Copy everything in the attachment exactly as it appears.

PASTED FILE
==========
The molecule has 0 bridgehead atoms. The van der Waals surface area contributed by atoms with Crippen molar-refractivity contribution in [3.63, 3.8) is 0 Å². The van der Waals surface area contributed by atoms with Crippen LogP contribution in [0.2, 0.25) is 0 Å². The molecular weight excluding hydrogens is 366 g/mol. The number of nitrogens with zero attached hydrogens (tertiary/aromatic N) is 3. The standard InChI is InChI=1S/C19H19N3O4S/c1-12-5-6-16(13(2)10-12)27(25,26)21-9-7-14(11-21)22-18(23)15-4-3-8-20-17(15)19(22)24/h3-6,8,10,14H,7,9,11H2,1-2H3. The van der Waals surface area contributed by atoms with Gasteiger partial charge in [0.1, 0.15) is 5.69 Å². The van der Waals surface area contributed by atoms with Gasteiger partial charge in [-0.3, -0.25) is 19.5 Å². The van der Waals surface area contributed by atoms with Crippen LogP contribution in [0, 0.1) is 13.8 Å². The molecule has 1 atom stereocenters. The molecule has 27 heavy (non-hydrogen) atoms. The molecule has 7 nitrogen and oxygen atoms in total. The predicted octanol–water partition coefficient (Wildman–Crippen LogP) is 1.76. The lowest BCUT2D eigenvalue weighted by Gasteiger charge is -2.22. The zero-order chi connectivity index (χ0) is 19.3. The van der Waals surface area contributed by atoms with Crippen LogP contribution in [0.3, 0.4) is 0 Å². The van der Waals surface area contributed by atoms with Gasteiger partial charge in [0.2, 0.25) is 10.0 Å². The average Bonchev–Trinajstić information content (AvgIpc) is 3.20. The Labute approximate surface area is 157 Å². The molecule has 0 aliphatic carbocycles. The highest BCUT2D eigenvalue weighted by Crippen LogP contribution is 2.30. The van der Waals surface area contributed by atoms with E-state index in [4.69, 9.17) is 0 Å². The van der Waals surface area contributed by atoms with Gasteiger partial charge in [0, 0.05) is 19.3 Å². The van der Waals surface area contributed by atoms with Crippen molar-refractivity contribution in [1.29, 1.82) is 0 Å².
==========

The molecule has 0 bridgehead atoms. The van der Waals surface area contributed by atoms with Crippen molar-refractivity contribution in [3.63, 3.8) is 0 Å². The van der Waals surface area contributed by atoms with Crippen LogP contribution in [0.2, 0.25) is 0 Å². The molecular weight excluding hydrogens is 366 g/mol. The number of nitrogens with zero attached hydrogens (tertiary/aromatic N) is 3. The standard InChI is InChI=1S/C19H19N3O4S/c1-12-5-6-16(13(2)10-12)27(25,26)21-9-7-14(11-21)22-18(23)15-4-3-8-20-17(15)19(22)24/h3-6,8,10,14H,7,9,11H2,1-2H3. The van der Waals surface area contributed by atoms with Gasteiger partial charge in [0.1, 0.15) is 5.69 Å². The van der Waals surface area contributed by atoms with Gasteiger partial charge in [-0.3, -0.25) is 19.5 Å². The van der Waals surface area contributed by atoms with Crippen LogP contribution in [0, 0.1) is 13.8 Å². The molecule has 1 atom stereocenters. The molecule has 27 heavy (non-hydrogen) atoms. The molecule has 7 nitrogen and oxygen atoms in total. The predicted octanol–water partition coefficient (Wildman–Crippen LogP) is 1.76. The lowest BCUT2D eigenvalue weighted by Gasteiger charge is -2.22. The zero-order chi connectivity index (χ0) is 19.3. The van der Waals surface area contributed by atoms with Crippen LogP contribution in [0.3, 0.4) is 0 Å². The van der Waals surface area contributed by atoms with Gasteiger partial charge in [0.2, 0.25) is 10.0 Å². The average Bonchev–Trinajstić information content (AvgIpc) is 3.20. The Labute approximate surface area is 157 Å². The molecule has 0 aliphatic carbocycles. The highest BCUT2D eigenvalue weighted by Crippen LogP contribution is 2.30. The van der Waals surface area contributed by atoms with E-state index in [4.69, 9.17) is 0 Å². The van der Waals surface area contributed by atoms with Gasteiger partial charge in [0, 0.05) is 19.3 Å². The van der Waals surface area contributed by atoms with Crippen molar-refractivity contribution in [1.29, 1.82) is 0 Å².